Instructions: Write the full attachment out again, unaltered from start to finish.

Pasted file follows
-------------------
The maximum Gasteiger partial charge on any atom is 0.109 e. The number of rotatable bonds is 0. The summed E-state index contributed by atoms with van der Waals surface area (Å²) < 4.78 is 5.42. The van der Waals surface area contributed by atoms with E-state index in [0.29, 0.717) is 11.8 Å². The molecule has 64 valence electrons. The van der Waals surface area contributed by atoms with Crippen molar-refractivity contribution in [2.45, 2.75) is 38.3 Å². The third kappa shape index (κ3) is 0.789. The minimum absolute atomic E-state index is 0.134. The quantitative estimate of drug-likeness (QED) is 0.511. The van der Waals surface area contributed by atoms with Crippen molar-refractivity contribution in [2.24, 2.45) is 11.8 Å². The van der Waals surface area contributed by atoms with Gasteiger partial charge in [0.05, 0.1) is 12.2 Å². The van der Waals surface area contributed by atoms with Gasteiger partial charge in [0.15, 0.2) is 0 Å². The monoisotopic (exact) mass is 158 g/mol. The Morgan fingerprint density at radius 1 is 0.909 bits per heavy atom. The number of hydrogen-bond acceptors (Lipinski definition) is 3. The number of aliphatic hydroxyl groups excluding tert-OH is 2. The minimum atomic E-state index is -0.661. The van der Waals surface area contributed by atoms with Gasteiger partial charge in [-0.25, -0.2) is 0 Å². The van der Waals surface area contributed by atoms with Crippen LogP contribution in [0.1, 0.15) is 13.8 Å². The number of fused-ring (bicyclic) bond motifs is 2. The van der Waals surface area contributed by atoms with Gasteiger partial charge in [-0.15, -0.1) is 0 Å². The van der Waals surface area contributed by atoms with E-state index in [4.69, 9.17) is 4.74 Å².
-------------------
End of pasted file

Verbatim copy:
The maximum Gasteiger partial charge on any atom is 0.109 e. The number of rotatable bonds is 0. The summed E-state index contributed by atoms with van der Waals surface area (Å²) < 4.78 is 5.42. The van der Waals surface area contributed by atoms with E-state index in [0.29, 0.717) is 11.8 Å². The molecule has 64 valence electrons. The van der Waals surface area contributed by atoms with Crippen molar-refractivity contribution in [2.45, 2.75) is 38.3 Å². The third kappa shape index (κ3) is 0.789. The minimum absolute atomic E-state index is 0.134. The quantitative estimate of drug-likeness (QED) is 0.511. The van der Waals surface area contributed by atoms with Crippen molar-refractivity contribution in [2.24, 2.45) is 11.8 Å². The van der Waals surface area contributed by atoms with Gasteiger partial charge in [0.05, 0.1) is 12.2 Å². The van der Waals surface area contributed by atoms with Gasteiger partial charge in [0.15, 0.2) is 0 Å². The monoisotopic (exact) mass is 158 g/mol. The Morgan fingerprint density at radius 1 is 0.909 bits per heavy atom. The number of hydrogen-bond acceptors (Lipinski definition) is 3. The number of aliphatic hydroxyl groups excluding tert-OH is 2. The minimum atomic E-state index is -0.661. The van der Waals surface area contributed by atoms with Gasteiger partial charge in [-0.25, -0.2) is 0 Å². The van der Waals surface area contributed by atoms with Crippen LogP contribution in [0.1, 0.15) is 13.8 Å². The number of fused-ring (bicyclic) bond motifs is 2. The van der Waals surface area contributed by atoms with Gasteiger partial charge in [-0.15, -0.1) is 0 Å². The van der Waals surface area contributed by atoms with E-state index in [4.69, 9.17) is 4.74 Å².